President no mere rubber stamp for JSC, AG tells Maraga over judges’ appointment

AG answers Chief Justice David Maraga over claims of frustrations from the Executive.

The Attorney-General Kihara Kariuki has defended the Executive from the blames of Chief Justice David Maraga over the appointment of 41 judges currently in a stalemate.

The AG (pictured) told off the Chief Justice just a day after the latter signalled President Uhuru Kenyatta for what he termed as unresponsive attitude meant to frustrate the courts, characterised by the rampant disregard of court orders.

The CJ yesterday cut a lonely figure as he addressed a press conference which he referred to as the last resort to address State House, which according to him, had become a law unto itself.

“This disregard of court orders by the president is part of the pattern by the Executive. I must remind the president that he swore to defend the Constitution and the laws of Kenya, he must demonstrate his respect for the law by complying with court orders,” said Maraga.

It is that address that stirred up emotions and debate amongst Kenyans prompting a rejoinder from the AG, the principal legal advisor of the President.

While responding to the Chief Justice on the issue of judges appointment, the AG defended the President saying that the law does not assign him the role of a ‘rubber stamp’ to accept all the nominees of the Judicial Service Commission without questioning their integrity.

AG Kihara argued that there is some underlying misunderstanding of the legal role of the President in the appointment of judges versus the recommendations of the JSC.

“The Executive does not believe that the Constitution intended that His Excellency the President shall merely rubberstamp whatever recommendation is made by the Judicial Service Commission, especially where effecting such recommendations would undermine constitutional values, “the AG noted in a press statement.

The AG argued that the President demonstrated his knack to obey the Constitution by heeding to the information which led to his questioning of the credibility of some of the nominees. He said that any attempt to endorse the whole list would have meant that the

President would have disregarded some provisions of the law on credibility.

He absolved the President of the blame in the backlog of cases in the Judiciary by faulting Chief Justice and accusing him of laxity in prosecuting corruption cases.

“…the Judiciary has historically, and especially under his leadership suffered from case backlogs largely caused by internal factors. In recent years, for example, His Excellency the President has had to lament about the failure of Judiciary’s leadership in handling corruption cases, many of which are delayed in the courts,” the AG said.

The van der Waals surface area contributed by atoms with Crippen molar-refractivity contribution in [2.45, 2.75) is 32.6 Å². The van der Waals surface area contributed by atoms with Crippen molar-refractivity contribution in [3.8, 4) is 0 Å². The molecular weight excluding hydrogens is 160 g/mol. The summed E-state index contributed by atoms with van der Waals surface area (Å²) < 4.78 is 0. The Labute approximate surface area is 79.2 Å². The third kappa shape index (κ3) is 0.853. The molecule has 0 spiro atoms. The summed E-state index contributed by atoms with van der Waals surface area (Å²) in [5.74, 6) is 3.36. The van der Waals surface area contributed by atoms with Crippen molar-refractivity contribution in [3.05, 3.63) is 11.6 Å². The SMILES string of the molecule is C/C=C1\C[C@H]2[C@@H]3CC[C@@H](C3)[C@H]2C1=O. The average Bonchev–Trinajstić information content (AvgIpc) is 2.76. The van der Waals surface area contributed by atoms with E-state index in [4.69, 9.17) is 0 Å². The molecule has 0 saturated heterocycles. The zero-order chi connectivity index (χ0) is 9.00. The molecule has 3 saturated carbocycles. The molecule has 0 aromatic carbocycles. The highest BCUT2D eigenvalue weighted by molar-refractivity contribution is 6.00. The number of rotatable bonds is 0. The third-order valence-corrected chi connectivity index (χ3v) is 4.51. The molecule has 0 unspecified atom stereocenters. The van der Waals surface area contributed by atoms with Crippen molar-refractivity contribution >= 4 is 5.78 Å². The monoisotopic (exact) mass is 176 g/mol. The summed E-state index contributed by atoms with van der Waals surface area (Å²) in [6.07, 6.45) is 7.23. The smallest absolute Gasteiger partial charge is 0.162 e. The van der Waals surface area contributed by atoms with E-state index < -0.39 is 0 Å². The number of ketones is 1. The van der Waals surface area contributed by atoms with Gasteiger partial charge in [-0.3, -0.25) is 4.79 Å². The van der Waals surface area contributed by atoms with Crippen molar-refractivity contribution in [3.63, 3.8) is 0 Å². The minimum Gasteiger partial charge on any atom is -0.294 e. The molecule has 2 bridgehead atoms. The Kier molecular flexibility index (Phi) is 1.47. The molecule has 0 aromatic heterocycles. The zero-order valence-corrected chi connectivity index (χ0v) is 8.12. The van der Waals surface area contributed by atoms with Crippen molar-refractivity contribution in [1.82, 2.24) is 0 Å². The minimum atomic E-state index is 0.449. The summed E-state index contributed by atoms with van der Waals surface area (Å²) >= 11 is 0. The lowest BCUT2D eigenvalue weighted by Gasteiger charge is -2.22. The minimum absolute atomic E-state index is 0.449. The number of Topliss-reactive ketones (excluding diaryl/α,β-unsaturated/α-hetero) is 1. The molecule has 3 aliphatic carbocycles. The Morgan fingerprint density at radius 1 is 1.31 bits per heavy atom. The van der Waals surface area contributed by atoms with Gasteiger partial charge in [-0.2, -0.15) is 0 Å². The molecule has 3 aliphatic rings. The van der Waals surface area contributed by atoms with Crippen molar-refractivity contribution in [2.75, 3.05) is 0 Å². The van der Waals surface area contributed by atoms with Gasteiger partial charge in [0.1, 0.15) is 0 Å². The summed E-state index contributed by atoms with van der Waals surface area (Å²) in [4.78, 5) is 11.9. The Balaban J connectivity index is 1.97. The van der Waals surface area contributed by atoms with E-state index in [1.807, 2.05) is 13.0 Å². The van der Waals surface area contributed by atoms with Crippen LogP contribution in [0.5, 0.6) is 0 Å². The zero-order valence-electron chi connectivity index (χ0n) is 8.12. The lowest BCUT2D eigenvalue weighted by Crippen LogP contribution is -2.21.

“…the war on corruption has been undermined significantly by the failure of Judiciary’s leadership, in unlocking critical cases some of which involve individuals with influential positions in the echelons of the judicial system.”

The AG also said that he could not file appeals on the issue of appointment of judges because such would only happen after he had been furnished with the “requisite court documents” such as typed records of court proceedings.

Court orders

The blame game pitting two arms of government also touches multiple court orders which Justice Maraga said are yet to be complied with by the Executive.

Emerging on this issue is the claim by the CJ that the Executive disobeyed court orders and proceeded to illegally evict over 1,000 families in Kariobangi, Nairobi. This, the AG branded as an unsubstantiated allegation.

He also stated that the CJ meddled in an issue before the court and without using concrete facts pre-empted the outcomes of events threatening the realisation of justice.

“In making unsubstantiated emotional public pronouncements…The Honourable Chief Justice is effectively, and regrettably so, preempting the outcome of ongoing court cases in which parties have taken fiercely divergent views including on the facts that Honourable Chief Justice is placing on record,” the AG stated.

Pending bills

At his press conference, Justice Maraga addressed the President urging him to instruct the AG to file all the court orders for the responses.

The CJ decried lack of settlement of compensation for accident victims with paraplegic injuries.

But while responding to this, the AG claimed that the government had paid Sh1.5 billion since July 2019 towards such pending bills and that the remaining amount is only Sh113 million.

He argued that the Executive had to scrutinise the claims to avoid losing money in dubious ways. For example, he claimed that the Executive in the past has had to appeal some astronomical amounts awarded by the court. And, that in some cases, claims are not backed by court files.

The friction between the Judiciary and the Executive has degenerated into a full-blown tiff with blame games. Last year, the Chief Justice complained of bad treatment in state functions and Executive’s failure to release funds for the courts. In a separate incident on June 4, 2020, the CJ issued an order countering President’s Executive Order which streamlined the functions of the Office of the President.

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